AR/VR/MX took center stage at CES 2023. Automotive trends got a lot of love, as well, as did robotics and the metaverse. Heck, even pee-related gadgets had their moment to shine last week in Vegas. Another trend, however, was ever-present, if decidedly more understanded.
The last few years have been a roller coaster for the smart home. After years of hype, the cracks have begun to show for some of the major players in the space. The most prominent example of late is Amazon’s Echo division. While no doubt being set up as something of a loss leader, few expected a $5 billion a year revenue loss at this late stage.
In addition to the standard tech hype cycle, the smart home has also been cursed by a lack of interoperability. One of the technology’s most hopeful promises is an easy set up. Forget all of those expensive, time-consuming setups that require someone with contracting and electrical know-how — just plug it in, connect the app and you’re off to the races.
But in consumer electronics, the best laid plans and all that. It’s still a relatively young category, with several pain points, but at least one was seemingly easily avoided. If you’ve followed consumer tech with any frequency, you know one thing for sure: Competitors will rarely give an inch. It’s an approach that — in the past — has led to antitrust and other regulatory scrutiny. In recent years, this has manifested itself as app stores and walled gardens.
For the smart home, it’s meant a dearth of interoperability. If you’ve attempted to buy a smart home product, you’re almost certainly familiar with the limitations. Heck, there’s a decent chance you purchased a product and had to return it after finding out the hard way that it didn’t work with HomeKit, Alexa, Google Home, Samsung SmartThings or any manner of other ecosystems.
This is the promise of Matter. Announced at the tail end of 2019, the home automation standard is the purview of the Connectivity Standards Alliance (CSA). The group was founded by Amazon, Apple, Google, Comcast and the Zigbee Alliance. It operates similarly to organizations like the Bluetooth Special Interest Group and WiFi Alliance. The company list has expanded greatly, but each member gets the same single vote, from Apple, Amazon and Google on down to the smallest startup.
“Manufacturers all agree to send the same commands and all agree to do the same thing when they’ve received those commands,” Jon Harros, the CSA’s director of Certification and Testing Programs, told us in an interview at last week’s CES. “It wouldn’t matter whether the command came from one manufacturer or the other. If you’re receiving it, it will always work in the same way.”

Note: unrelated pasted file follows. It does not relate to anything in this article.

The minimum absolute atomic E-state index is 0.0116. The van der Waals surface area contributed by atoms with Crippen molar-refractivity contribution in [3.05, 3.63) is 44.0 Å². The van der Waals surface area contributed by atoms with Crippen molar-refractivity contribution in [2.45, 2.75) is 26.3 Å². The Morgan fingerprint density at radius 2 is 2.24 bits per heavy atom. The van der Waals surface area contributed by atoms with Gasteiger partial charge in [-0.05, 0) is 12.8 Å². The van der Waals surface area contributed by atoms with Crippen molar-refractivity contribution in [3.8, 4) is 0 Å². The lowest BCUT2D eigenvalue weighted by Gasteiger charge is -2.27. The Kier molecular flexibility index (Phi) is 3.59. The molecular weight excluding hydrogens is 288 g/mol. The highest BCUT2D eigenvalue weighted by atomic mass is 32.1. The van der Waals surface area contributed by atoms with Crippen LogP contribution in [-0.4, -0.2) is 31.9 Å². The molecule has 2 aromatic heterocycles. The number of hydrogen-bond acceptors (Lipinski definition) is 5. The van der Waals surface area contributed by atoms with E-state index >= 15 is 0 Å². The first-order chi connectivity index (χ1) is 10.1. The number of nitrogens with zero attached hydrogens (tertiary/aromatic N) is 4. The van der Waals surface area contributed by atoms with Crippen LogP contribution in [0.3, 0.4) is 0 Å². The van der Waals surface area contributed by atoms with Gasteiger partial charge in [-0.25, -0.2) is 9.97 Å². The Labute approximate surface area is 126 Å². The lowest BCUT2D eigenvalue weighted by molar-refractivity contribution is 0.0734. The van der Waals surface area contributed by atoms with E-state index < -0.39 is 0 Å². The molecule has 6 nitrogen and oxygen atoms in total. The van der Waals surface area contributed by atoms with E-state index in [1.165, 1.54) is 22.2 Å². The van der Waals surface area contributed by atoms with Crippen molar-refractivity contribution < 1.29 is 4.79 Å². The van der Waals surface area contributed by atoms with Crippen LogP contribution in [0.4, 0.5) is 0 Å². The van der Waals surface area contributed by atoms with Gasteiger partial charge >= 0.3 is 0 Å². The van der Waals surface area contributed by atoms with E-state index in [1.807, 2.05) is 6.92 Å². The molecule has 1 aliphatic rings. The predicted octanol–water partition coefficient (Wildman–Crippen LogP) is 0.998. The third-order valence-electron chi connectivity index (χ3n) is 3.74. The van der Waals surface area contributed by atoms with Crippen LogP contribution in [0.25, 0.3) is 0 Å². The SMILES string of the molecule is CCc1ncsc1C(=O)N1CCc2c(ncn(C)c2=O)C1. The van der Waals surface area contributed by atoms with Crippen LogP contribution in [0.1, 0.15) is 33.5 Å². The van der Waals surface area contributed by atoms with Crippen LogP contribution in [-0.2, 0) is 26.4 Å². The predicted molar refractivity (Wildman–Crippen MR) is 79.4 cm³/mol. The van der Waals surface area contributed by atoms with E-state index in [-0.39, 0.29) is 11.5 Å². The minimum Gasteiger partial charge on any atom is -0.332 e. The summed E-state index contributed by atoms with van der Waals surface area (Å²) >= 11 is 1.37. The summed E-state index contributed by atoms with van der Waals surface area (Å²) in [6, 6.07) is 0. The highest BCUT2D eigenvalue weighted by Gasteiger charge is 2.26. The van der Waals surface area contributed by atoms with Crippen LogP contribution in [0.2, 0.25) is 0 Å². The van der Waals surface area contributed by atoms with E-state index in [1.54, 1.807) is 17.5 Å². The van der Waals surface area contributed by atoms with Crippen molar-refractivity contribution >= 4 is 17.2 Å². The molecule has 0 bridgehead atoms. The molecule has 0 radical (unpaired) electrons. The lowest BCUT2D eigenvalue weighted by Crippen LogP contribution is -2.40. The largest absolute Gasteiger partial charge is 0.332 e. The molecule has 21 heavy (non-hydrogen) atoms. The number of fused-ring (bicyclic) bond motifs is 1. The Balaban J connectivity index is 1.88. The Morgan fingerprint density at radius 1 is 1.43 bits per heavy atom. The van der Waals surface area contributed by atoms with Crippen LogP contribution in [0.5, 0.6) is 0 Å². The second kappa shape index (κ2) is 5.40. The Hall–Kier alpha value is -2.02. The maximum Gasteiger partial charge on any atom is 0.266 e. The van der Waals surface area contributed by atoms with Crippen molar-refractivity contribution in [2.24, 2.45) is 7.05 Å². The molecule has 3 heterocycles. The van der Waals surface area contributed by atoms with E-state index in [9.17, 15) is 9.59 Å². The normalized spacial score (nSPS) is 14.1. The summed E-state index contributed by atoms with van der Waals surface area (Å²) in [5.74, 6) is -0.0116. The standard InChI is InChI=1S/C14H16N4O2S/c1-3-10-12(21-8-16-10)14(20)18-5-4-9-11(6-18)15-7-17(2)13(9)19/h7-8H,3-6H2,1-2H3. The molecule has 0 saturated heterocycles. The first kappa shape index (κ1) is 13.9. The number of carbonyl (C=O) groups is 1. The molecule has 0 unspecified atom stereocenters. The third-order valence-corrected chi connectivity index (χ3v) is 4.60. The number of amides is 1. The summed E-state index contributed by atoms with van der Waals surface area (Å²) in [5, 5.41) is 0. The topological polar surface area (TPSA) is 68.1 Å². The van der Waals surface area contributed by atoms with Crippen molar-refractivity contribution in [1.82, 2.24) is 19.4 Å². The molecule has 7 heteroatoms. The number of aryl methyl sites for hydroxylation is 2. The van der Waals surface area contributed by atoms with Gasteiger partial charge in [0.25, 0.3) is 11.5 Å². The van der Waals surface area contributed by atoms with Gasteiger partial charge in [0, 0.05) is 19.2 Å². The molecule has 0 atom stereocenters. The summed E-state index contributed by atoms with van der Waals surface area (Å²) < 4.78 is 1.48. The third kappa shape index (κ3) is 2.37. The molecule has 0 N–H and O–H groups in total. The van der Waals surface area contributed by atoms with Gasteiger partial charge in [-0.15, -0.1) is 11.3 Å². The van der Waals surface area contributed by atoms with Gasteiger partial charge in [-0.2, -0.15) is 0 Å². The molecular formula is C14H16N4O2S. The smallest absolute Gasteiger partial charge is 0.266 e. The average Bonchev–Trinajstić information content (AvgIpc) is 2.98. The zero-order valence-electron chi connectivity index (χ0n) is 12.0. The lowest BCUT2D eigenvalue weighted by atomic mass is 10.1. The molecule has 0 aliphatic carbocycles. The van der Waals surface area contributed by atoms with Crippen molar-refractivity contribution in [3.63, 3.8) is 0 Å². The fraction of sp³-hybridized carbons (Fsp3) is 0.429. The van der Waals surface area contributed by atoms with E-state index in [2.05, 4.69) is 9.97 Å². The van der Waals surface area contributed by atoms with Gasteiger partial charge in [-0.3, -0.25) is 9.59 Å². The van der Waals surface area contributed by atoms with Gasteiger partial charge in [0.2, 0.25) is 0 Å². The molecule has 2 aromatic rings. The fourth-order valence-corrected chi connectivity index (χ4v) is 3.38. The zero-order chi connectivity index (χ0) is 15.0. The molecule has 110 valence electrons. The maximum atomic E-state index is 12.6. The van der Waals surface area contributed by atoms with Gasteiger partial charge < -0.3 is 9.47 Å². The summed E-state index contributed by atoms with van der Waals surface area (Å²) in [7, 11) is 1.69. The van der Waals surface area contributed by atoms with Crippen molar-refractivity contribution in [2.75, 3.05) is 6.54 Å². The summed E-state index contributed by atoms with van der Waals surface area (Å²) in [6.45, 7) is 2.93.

The obvious question in all of this is: Why now? Or, more explicitly, why did this take so long? For starters, the obvious issue alluded to above that most of these big companies would really rather not work with their competitors if they can avoid it. As such, getting everyone on the same page about something like this is a bit of a cat herding scenario.
“Technically, there are a lot of different steps,” says Harros. “Number two, it was also we had to reach a level of maturity within the market and with those global players that everyone understood and recognized that having these walled gardens and having these fractured networks was actually limiting the AOT (automation of things), and that it was time to resolve that issue.”
Effectively, the big players recognized that there was less value in cutting out the competition by demanding manufacturers comply to a single ecosystem than there was in suddenly opening their own offering up to practically every third-party device manufacture by way of a group effort. It’s a remarkable bit of collaboration in an era of closed ecosystems and app stores.
“The IoT started reaching a point where it became obvious to have that reality of the billions of sensors and connected devices that we all know is possible,” says Harros. “They all have a major slice of the pie. They’re all doing very well, but the size of the pie could grow orders of magnitude. You’re now not talking about shipping millions of products, you’re talking about shipping billions.”
More than 2,000 engineers pulled from different member companies were put to work creating a software protocol that would offer cross platform functionality, and provide the sort of product security consumers demand from their smart products in 2023. The initial fruits of that work began rolling out toward the end of last year. Plenty more are still on the way.
“We’ve already had one train arrive at the station as Matter 1.0,” says Harros. “We wanted to make sure we launched on time, with all of the features and primary device types everyone wanted, straight out of the block. Before the train arrived, other trains set off behind it. There are members of the alliance that have been working on things like white goods [appliances], cameras and smart vacuums. They’re already on the way to the train station. They just haven’t arrived yet.”
One of the beauties about the implantation of a software layer is that many existing products will be backward compatible with the standard through an over the air update. Newer products, meanwhile, will carry the Matter logo, which the alliance is hoping will become as ubiquitous as the Bluetooth and WiFi logos. For older products, you’ll be able to check them against the CSA’s online database.
The organization is employing third-party laboratories to put devices through similar testing practices as the ones the FCC has in place.
“We absolutely believe that — in a very short matter of time — everyone will recognize the Matter logo,” says Harros, “so when a consumer goes to an electronics store or your local home hardware store, they’re just going to look for that logo. You know that if it has that logo, it will interoperate with something else.”